Last week was the seventh annual World Retail Congress. For the past few years, the elephant in the room was undoubtedly the economy.
Last week was the seventh annual World Retail Congress.
For the past few years, the elephant in the room was undoubtedly the economy. There was always the sense that for many retailers in the West, sheer survival was the name of the game, even though they knew they had to also focus on online and other fundamentals.
But last week in Paris, it felt as though things had moved forward. Nobody was ignoring the reality of the economic situation, even though research was finally pointing towards a rise in optimism.
It felt as though everyone was accepting today’s cliché that this is ‘the new normal’, and are now turning their attentions to the bigger issue of omnichannel.
This was summed up best by Kingfisher boss Ian Cheshire. He stated that “the model of retailing is fundamentally changing now” and that for a business such as Kingfisher, operating in a spread of countries, where the economies
are flat, the priority is winning market share, and in growth economies it is about establishing yourself fast.
What unites all markets though, he said, was that in today’s interconnected world, all consumers are aware of key trends and influences.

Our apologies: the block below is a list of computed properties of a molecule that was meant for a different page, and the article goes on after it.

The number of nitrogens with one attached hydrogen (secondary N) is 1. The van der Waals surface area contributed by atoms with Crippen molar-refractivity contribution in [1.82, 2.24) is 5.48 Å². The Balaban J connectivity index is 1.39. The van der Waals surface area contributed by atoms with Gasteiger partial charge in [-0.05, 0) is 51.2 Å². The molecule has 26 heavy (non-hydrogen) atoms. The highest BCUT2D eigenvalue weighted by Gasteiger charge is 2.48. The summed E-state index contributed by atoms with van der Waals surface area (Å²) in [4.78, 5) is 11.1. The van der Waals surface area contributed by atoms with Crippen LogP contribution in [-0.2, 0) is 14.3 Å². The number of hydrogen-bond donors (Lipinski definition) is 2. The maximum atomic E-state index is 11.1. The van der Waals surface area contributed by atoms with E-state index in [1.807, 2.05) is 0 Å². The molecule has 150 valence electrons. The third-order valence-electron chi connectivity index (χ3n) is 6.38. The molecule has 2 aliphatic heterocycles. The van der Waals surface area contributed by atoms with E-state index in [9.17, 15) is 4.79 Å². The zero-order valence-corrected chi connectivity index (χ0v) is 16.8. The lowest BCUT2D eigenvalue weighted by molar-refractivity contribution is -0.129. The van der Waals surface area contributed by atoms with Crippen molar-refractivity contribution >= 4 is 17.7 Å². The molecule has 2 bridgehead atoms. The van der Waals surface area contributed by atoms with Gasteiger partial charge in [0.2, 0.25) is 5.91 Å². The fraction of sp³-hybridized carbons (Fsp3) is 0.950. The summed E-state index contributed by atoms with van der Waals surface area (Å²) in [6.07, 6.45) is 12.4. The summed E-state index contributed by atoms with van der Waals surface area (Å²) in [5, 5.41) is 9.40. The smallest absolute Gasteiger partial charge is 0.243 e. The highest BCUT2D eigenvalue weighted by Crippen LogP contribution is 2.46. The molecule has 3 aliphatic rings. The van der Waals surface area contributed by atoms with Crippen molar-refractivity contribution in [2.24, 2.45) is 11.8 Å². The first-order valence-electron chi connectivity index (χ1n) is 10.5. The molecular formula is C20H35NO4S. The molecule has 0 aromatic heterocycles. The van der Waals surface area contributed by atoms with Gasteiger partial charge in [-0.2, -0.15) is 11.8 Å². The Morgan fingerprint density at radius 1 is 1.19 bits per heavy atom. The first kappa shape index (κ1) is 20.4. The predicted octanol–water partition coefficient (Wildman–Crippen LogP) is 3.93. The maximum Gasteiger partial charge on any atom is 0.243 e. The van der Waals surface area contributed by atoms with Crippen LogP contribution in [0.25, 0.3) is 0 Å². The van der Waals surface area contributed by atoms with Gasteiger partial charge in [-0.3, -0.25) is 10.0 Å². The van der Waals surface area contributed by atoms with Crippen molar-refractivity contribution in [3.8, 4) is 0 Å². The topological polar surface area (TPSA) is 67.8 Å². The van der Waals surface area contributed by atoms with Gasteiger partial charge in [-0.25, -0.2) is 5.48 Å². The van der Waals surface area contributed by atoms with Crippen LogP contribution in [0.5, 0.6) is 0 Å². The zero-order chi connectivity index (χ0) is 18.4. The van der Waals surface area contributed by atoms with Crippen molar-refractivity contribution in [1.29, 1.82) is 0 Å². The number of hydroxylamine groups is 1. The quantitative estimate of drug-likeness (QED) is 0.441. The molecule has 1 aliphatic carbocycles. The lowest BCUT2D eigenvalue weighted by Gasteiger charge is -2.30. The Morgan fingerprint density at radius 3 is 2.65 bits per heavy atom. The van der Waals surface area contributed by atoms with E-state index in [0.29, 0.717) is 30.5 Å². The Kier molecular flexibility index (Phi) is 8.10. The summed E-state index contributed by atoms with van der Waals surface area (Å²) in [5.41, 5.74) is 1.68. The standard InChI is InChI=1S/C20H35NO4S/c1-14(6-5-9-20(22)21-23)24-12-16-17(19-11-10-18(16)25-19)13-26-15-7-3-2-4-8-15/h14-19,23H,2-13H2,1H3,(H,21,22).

However, what became apparent over the three days of the congress was that the real glue or constant in among massive change was the importance of brands and the need for great product.
That is ultimately what consumers are attracted to and will believe in. Channels, as everyone from Mindy Grossman of HSNi to the ultra-charismatic founder of vente-privee.com, Jacques-Antoine Granjon, said, are irrelevant now. It is about having great product first.
The final word has to go to Louis Vuitton’s former chairman, Yves Carcelle, who delivered a masterclass in brands relevant to all. “If you own a luxury brand you have to believe it is for an eternity,” he said. “But history without innovation is boring. Innovation is real creativity in all areas of the brand from product to service to stores.”
It was a message no-one disagreed with.
- Ian McGarrigle Director, World Retail Congress